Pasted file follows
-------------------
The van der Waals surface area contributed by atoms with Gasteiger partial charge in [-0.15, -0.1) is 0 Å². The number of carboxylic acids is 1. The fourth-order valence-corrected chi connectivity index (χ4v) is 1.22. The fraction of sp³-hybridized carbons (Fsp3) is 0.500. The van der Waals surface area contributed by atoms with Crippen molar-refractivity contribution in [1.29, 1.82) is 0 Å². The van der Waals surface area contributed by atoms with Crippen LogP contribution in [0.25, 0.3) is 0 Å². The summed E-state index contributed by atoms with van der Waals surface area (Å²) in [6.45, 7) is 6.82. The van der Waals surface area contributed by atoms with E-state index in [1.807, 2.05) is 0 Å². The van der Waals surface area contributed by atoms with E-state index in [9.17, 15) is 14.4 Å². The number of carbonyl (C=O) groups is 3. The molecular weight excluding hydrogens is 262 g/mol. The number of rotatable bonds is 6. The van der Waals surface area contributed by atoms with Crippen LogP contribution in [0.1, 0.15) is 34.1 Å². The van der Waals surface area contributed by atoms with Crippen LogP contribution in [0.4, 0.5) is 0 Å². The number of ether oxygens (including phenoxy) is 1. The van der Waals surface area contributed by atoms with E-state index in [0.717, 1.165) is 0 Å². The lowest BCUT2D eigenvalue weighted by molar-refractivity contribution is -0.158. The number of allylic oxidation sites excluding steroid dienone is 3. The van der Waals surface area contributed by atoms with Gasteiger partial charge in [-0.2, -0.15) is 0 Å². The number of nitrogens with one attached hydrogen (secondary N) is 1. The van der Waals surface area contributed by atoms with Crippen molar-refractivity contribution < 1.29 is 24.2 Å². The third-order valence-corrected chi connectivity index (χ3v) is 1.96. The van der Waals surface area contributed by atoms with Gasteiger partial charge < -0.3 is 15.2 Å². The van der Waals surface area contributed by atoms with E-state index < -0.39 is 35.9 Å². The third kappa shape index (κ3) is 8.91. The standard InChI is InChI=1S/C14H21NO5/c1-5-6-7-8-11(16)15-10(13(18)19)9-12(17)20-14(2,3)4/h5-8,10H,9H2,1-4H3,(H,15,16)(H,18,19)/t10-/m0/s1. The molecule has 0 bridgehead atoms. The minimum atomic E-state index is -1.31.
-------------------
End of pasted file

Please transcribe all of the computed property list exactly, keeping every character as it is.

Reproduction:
The van der Waals surface area contributed by atoms with Gasteiger partial charge in [-0.15, -0.1) is 0 Å². The number of carboxylic acids is 1. The fourth-order valence-corrected chi connectivity index (χ4v) is 1.22. The fraction of sp³-hybridized carbons (Fsp3) is 0.500. The van der Waals surface area contributed by atoms with Crippen molar-refractivity contribution in [1.29, 1.82) is 0 Å². The van der Waals surface area contributed by atoms with Crippen LogP contribution in [0.25, 0.3) is 0 Å². The summed E-state index contributed by atoms with van der Waals surface area (Å²) in [6.45, 7) is 6.82. The van der Waals surface area contributed by atoms with E-state index in [1.807, 2.05) is 0 Å². The van der Waals surface area contributed by atoms with E-state index in [9.17, 15) is 14.4 Å². The number of carbonyl (C=O) groups is 3. The molecular weight excluding hydrogens is 262 g/mol. The number of rotatable bonds is 6. The van der Waals surface area contributed by atoms with Crippen LogP contribution in [0.1, 0.15) is 34.1 Å². The van der Waals surface area contributed by atoms with Crippen LogP contribution in [0.4, 0.5) is 0 Å². The number of ether oxygens (including phenoxy) is 1. The van der Waals surface area contributed by atoms with E-state index in [0.717, 1.165) is 0 Å². The lowest BCUT2D eigenvalue weighted by molar-refractivity contribution is -0.158. The number of allylic oxidation sites excluding steroid dienone is 3. The van der Waals surface area contributed by atoms with Gasteiger partial charge in [-0.2, -0.15) is 0 Å². The number of nitrogens with one attached hydrogen (secondary N) is 1. The van der Waals surface area contributed by atoms with Crippen molar-refractivity contribution < 1.29 is 24.2 Å². The third-order valence-corrected chi connectivity index (χ3v) is 1.96. The van der Waals surface area contributed by atoms with Gasteiger partial charge < -0.3 is 15.2 Å². The van der Waals surface area contributed by atoms with E-state index < -0.39 is 35.9 Å². The third kappa shape index (κ3) is 8.91. The standard InChI is InChI=1S/C14H21NO5/c1-5-6-7-8-11(16)15-10(13(18)19)9-12(17)20-14(2,3)4/h5-8,10H,9H2,1-4H3,(H,15,16)(H,18,19)/t10-/m0/s1. The molecule has 0 bridgehead atoms. The minimum atomic E-state index is -1.31.